Time travel fiction involves characters exploring the past or the future. This usually involves a time-travel device of some kind, making these stories part of the science fiction genre, although this is not always the case. The genre was pioneered by British writer H.G. Wells’ 1895 novel The Time Machine. The perpetual one-way nature of time makes the topic endlessly fascinating to many people. Time travel fiction includes many popular novels, movies, and comic books.
The unwavering nature of time and its effect on human life has provoked much speculation over the centuries, some of it inevitably recorded in stories. Legends of ordinary people traveling far into the future occur in Chinese, Japanese, and Irish myths. Early works of time travel fiction included Washington Irving’s story Rip Van Winkle and Charles Dickens’ A Christmas Carol, both featuring characters who visit the future. Mark Twain’s A Connecticut Yankee in King Arthur’s Court, in which a modern man visits the past after a blow to the head, appeared in 1889.
H.G. Wells’ The Time Machine was first published in England in 1895. This popular science fiction novel introduced the world to many of the concepts and contradictions of time travel fiction. It was made into successful films in 1960 and again in 2002, as well as numerous adaptations in other media. Later films, like the Back to the Future comedy adventure series of the 1980s, had certain elements in common with Wells’ story, including a device that allowed travel through time to a specific destination. These works focused on the effects and consequences of changing the past or visiting the future in human terms while glossing over the scientific details of the actual time travel process.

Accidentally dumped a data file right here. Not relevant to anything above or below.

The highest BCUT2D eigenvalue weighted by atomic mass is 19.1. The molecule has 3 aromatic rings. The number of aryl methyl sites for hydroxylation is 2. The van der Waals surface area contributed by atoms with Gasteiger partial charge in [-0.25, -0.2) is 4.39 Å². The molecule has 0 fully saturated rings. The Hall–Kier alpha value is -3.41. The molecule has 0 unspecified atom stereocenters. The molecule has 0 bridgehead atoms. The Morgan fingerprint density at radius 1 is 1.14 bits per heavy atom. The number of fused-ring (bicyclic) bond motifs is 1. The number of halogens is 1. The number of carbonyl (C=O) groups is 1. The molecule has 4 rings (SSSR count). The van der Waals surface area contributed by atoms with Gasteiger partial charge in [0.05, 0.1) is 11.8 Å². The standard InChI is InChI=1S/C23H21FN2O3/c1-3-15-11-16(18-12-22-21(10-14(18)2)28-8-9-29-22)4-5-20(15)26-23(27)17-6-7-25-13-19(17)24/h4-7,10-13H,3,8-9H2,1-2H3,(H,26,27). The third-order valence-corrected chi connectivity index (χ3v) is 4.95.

Much time travel fiction involved commonly used science fiction themes, called tropes. A classic example was Ray Bradbury’s short story A Sound of Thunder, in which a butterfly’s death changes a time traveler’s future; this story provided the origin of the phrase the butterfly effect. The television series Quantum Leap and Doctor Who, among others, involved heroes traveling in time to change sequences of events for noble reasons. The classic Star Trek episode “The City on the Edge of Forever” is an example of another time-travel trope: that time must unfold as it will, sometimes tragically, despite the best intentions of the time travelers.
Another form of time travel fiction disregards the actual method, preferring to focus on its effect on the characters. In Kurt Vonnegut’s novel Slaughterhouse-Five, his hero, Billy Pilgrim, famously becomes unstuck in time, living his sad life out of sequence. The TV series Lost and Iain Sinclair’s novel Slow Chocolate Autopsy also dealt with the experiences of unstuck characters. The films The Lake House and The Time Traveler’s Wife explored the effects of time travel on romantic relationships. The 2004 independent film Primer applied cutting-edge physics to its story and used a documentary shooting style to portray the consequences of time travel on its characters.